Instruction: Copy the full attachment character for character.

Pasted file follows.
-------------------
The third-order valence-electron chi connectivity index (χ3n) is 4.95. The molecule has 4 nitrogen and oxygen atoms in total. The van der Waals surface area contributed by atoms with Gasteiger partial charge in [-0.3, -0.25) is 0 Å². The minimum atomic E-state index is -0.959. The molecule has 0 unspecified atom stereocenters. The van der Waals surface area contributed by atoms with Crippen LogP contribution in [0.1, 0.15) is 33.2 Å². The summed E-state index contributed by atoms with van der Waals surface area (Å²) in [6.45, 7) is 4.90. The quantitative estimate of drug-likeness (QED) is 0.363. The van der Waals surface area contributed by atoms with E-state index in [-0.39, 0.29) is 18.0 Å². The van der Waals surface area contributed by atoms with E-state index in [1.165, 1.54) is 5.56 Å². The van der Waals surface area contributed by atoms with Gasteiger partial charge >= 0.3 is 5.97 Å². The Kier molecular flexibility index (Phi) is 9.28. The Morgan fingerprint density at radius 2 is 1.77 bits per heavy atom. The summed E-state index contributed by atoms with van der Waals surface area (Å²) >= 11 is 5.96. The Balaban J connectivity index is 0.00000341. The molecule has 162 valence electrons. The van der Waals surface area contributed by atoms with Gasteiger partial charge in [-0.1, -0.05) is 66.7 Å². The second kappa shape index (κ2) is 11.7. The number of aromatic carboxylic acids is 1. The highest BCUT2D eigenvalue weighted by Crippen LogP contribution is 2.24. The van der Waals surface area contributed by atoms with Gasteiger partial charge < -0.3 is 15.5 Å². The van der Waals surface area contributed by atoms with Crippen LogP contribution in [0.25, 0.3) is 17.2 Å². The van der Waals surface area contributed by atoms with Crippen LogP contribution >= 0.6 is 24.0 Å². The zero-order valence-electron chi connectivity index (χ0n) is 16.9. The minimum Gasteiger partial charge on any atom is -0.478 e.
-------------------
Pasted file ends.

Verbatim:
The third-order valence-electron chi connectivity index (χ3n) is 4.95. The molecule has 4 nitrogen and oxygen atoms in total. The van der Waals surface area contributed by atoms with Gasteiger partial charge in [-0.3, -0.25) is 0 Å². The minimum atomic E-state index is -0.959. The molecule has 0 unspecified atom stereocenters. The van der Waals surface area contributed by atoms with Crippen LogP contribution in [0.1, 0.15) is 33.2 Å². The summed E-state index contributed by atoms with van der Waals surface area (Å²) in [6.45, 7) is 4.90. The quantitative estimate of drug-likeness (QED) is 0.363. The van der Waals surface area contributed by atoms with E-state index in [-0.39, 0.29) is 18.0 Å². The van der Waals surface area contributed by atoms with E-state index in [1.165, 1.54) is 5.56 Å². The van der Waals surface area contributed by atoms with Gasteiger partial charge >= 0.3 is 5.97 Å². The Kier molecular flexibility index (Phi) is 9.28. The Morgan fingerprint density at radius 2 is 1.77 bits per heavy atom. The summed E-state index contributed by atoms with van der Waals surface area (Å²) >= 11 is 5.96. The Balaban J connectivity index is 0.00000341. The molecule has 162 valence electrons. The van der Waals surface area contributed by atoms with Gasteiger partial charge in [-0.1, -0.05) is 66.7 Å². The second kappa shape index (κ2) is 11.7. The number of aromatic carboxylic acids is 1. The highest BCUT2D eigenvalue weighted by Crippen LogP contribution is 2.24. The van der Waals surface area contributed by atoms with Gasteiger partial charge < -0.3 is 15.5 Å². The van der Waals surface area contributed by atoms with Crippen LogP contribution in [0.25, 0.3) is 17.2 Å². The van der Waals surface area contributed by atoms with Crippen LogP contribution >= 0.6 is 24.0 Å². The zero-order valence-electron chi connectivity index (χ0n) is 16.9. The minimum Gasteiger partial charge on any atom is -0.478 e.